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Jon Kincade is... Not an Expert

(…but I practice like one)

Don’t Call Me an Expert

 

I’m a problem solver and I’m endlessly fascinated by learning about what other people do and how they do it. Like in the Matrix when Neo starts to see objects as code? Well I see an organisation and the people it serves as a bunch of physical, social, and psychological experiences.

These experiences in the digital age are so crossed up and intertwined that existential debates about where a traditional ad agency ends and a digital marketing team begins, or who’s responsible for deconstructing which business goals into what kind of mar-comm strategies and tactics just seem to miss the point entirely.

It’s about the user, stupid   🙂

I’m big on relationships. Not just interpersonal (though that’s a given), but the relationship between what someone who wants to buy from you feels in the moment of being aware of a pain (but unaware of what to seek out for a solution), and what you as a business owner, or marketing stakeholder have to do in order to get in front of that person. It’s hard and it’s complicated and the blurring of lines between IT, Marketing and Communications doesn’t help.

That’s why you need someone outside your organisation to help you. I represent the interests of your customer and if what you do doesn’t meet my needs – I don’t care how flashy or clever the ad or offer is, you’ve already lost me and I’ll tell you as much by constantly bringing you back to evidence-based, human-centric factors that affect my willingness to click, commit, convert and continue as an asset to your operations.

When centering business strategy around experiences, perspective is everything. While you’ve been working hard to “get your message out there”, and you’ve paid plenty of consultants and creatives to help you “target” your market – you’ve yet to fully take advantage of an end-to-end planning process that architects your systems, assets, interfaces, and content around fulfilling the needs of your users – your tribe.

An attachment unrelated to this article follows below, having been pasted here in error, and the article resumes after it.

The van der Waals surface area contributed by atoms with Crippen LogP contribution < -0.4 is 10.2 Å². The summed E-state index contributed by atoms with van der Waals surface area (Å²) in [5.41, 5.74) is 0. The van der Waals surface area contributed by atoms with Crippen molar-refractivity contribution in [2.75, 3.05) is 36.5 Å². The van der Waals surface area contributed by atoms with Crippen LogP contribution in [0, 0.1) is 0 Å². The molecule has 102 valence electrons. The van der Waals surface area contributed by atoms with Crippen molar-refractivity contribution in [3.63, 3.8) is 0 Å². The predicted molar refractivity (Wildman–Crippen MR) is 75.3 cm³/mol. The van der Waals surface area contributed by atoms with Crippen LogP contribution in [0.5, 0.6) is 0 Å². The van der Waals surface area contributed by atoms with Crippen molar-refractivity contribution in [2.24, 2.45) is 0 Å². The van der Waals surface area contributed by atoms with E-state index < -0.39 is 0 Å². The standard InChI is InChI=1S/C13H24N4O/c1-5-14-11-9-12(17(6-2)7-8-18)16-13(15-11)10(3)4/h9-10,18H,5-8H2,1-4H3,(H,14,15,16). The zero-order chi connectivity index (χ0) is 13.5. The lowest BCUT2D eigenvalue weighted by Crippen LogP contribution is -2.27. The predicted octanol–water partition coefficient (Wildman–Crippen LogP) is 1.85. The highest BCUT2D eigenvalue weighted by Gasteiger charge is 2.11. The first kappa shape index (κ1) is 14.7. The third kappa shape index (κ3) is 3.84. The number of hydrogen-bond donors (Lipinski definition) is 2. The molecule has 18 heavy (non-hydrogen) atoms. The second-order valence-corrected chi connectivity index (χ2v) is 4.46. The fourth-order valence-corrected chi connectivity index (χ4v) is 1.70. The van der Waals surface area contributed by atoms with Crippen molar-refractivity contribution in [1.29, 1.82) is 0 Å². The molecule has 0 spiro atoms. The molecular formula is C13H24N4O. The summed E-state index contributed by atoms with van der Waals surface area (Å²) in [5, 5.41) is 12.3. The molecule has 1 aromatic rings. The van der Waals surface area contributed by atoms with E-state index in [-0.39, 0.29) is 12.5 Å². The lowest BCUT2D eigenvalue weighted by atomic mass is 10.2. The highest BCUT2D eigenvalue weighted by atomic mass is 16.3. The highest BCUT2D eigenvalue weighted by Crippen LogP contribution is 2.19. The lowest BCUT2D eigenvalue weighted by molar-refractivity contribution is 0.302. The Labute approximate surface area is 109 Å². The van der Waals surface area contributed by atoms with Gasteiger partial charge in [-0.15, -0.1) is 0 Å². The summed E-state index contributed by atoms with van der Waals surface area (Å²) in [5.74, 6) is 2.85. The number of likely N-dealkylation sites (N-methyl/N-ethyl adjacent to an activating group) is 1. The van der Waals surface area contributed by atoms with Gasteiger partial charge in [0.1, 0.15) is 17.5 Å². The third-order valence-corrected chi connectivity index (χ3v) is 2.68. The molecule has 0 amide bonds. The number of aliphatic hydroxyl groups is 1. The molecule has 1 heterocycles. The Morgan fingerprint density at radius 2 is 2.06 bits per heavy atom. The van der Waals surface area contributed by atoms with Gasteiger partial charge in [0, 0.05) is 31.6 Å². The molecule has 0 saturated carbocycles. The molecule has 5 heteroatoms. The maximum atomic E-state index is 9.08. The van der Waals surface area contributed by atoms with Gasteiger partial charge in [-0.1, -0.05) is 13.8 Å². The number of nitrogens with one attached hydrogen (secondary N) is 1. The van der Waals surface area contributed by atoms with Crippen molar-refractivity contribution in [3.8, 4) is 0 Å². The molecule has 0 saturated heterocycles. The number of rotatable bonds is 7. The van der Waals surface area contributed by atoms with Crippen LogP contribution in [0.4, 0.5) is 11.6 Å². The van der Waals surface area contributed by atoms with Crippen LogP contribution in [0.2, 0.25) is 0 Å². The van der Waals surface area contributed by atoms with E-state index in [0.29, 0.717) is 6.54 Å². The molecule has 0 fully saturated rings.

JK : UX is founded on the principle that good user-experience relationships start with an understanding of:

  1. Your high level goals driving you as an organisation. Why do you exist? It’s not about making money – that’s an effect caused by doing what you do. WHY do you do it?
  2. What the tasks and needs your users, buyers, customers, clients (let’s just say it- HUMANS) have.
  3. How you create strategies to solve for them across physical, digital, time and campaign spans.
  4. How you link it all together in a way that produces actionable business intelligence according to HOW you run your business.

I say i’m not an expert because doing this well requires a working knowledge of a dozen domain areas that are in constant flux. Experts preach. They tell you stuff like “You should buy Facebook ads” or “You should really be using an open source CMS”. And they often lack the humility to say “I don’t know”.

So instead: I practice. 

I practice user experience analysis, and information architecture planning at the same time. I think of classic marketing channels theory while noodling on an emotive path to purchase and buyer journey mapping. I contemplate your brand and value propositions alongside emerging user interface and usability best practices. I pay tribute to overpriced, under-used strategic plans by giving you a road map and analytics plan for “what’s next”.

And I generally like to do it over coffee. Want to get started?

Psychology

At the very root of my approach (Function ALWAYS precedes Form) is a strategic and deliberate pivot from my background in marketing and technology, back to that trusty ol’ minor in social psychology. Digital and measured marketing is all about understanding relationships and designing with a “whole-of-system” view and in order to execute good user-centric web assets or apps, I lean heavily on my foundation in:

  • Learning & Memory
  • Attitudes & Persuasion
  • Schema’s & Heuristics
  • Cognition & Behaviour

I draw on these and other broad areas of thought to understand, relate and deploy systems, models, prototypes, content and information architecture strategies that are useful, usable, testable, and valuable.